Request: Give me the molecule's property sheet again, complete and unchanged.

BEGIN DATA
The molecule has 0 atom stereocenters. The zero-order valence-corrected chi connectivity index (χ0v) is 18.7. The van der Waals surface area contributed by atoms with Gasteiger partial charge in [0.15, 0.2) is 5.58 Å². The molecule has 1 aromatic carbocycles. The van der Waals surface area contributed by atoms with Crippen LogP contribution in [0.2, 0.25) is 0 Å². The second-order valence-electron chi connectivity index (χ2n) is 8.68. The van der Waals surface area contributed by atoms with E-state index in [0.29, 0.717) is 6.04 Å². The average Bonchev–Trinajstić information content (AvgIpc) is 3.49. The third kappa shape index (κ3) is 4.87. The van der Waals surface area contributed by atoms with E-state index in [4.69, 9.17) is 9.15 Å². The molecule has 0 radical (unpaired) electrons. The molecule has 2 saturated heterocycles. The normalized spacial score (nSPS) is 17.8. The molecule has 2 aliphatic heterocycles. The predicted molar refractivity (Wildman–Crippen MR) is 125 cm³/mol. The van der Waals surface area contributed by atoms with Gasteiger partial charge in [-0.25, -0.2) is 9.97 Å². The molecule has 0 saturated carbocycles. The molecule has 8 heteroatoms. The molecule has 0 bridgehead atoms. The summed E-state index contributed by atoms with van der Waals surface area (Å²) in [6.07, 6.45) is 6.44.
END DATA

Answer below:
The molecule has 0 atom stereocenters. The zero-order valence-corrected chi connectivity index (χ0v) is 18.7. The van der Waals surface area contributed by atoms with Gasteiger partial charge in [0.15, 0.2) is 5.58 Å². The molecule has 1 aromatic carbocycles. The van der Waals surface area contributed by atoms with Crippen LogP contribution in [0.2, 0.25) is 0 Å². The second-order valence-electron chi connectivity index (χ2n) is 8.68. The van der Waals surface area contributed by atoms with E-state index in [0.29, 0.717) is 6.04 Å². The average Bonchev–Trinajstić information content (AvgIpc) is 3.49. The third kappa shape index (κ3) is 4.87. The van der Waals surface area contributed by atoms with E-state index in [4.69, 9.17) is 9.15 Å². The molecule has 0 radical (unpaired) electrons. The molecule has 2 saturated heterocycles. The normalized spacial score (nSPS) is 17.8. The molecule has 2 aliphatic heterocycles. The predicted molar refractivity (Wildman–Crippen MR) is 125 cm³/mol. The van der Waals surface area contributed by atoms with Gasteiger partial charge in [-0.25, -0.2) is 9.97 Å². The molecule has 0 saturated carbocycles. The molecule has 8 heteroatoms. The molecule has 0 bridgehead atoms. The summed E-state index contributed by atoms with van der Waals surface area (Å²) in [6.07, 6.45) is 6.44.